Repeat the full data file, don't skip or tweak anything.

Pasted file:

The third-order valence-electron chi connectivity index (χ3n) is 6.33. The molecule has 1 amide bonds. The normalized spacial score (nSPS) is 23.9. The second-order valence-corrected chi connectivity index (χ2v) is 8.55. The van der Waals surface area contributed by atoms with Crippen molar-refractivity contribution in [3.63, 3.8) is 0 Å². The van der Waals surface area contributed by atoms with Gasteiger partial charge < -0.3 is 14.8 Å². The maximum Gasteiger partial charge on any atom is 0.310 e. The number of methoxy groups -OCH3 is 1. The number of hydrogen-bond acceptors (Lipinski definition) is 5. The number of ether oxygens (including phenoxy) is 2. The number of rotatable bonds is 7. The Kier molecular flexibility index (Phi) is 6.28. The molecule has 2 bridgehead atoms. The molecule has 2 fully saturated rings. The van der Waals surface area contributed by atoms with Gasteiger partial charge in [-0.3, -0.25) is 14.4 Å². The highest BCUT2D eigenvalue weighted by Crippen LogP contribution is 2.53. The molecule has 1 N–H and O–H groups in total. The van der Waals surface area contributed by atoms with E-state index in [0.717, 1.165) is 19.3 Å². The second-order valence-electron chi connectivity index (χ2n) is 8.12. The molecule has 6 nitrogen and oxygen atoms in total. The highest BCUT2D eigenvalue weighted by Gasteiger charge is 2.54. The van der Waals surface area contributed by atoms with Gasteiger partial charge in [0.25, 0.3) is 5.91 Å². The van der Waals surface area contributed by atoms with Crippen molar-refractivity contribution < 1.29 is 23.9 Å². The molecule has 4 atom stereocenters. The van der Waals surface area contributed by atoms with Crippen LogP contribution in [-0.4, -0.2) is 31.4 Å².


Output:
The third-order valence-electron chi connectivity index (χ3n) is 6.33. The molecule has 1 amide bonds. The normalized spacial score (nSPS) is 23.9. The second-order valence-corrected chi connectivity index (χ2v) is 8.55. The van der Waals surface area contributed by atoms with Crippen molar-refractivity contribution in [3.63, 3.8) is 0 Å². The van der Waals surface area contributed by atoms with Gasteiger partial charge < -0.3 is 14.8 Å². The maximum Gasteiger partial charge on any atom is 0.310 e. The number of methoxy groups -OCH3 is 1. The number of hydrogen-bond acceptors (Lipinski definition) is 5. The number of ether oxygens (including phenoxy) is 2. The number of rotatable bonds is 7. The Kier molecular flexibility index (Phi) is 6.28. The molecule has 2 bridgehead atoms. The molecule has 2 fully saturated rings. The van der Waals surface area contributed by atoms with Gasteiger partial charge in [-0.3, -0.25) is 14.4 Å². The highest BCUT2D eigenvalue weighted by Crippen LogP contribution is 2.53. The molecule has 1 N–H and O–H groups in total. The van der Waals surface area contributed by atoms with E-state index in [0.717, 1.165) is 19.3 Å². The second-order valence-electron chi connectivity index (χ2n) is 8.12. The molecule has 6 nitrogen and oxygen atoms in total. The highest BCUT2D eigenvalue weighted by Gasteiger charge is 2.54. The van der Waals surface area contributed by atoms with Gasteiger partial charge in [0.25, 0.3) is 5.91 Å². The van der Waals surface area contributed by atoms with Crippen molar-refractivity contribution < 1.29 is 23.9 Å². The molecule has 4 atom stereocenters. The van der Waals surface area contributed by atoms with Crippen LogP contribution in [-0.4, -0.2) is 31.4 Å².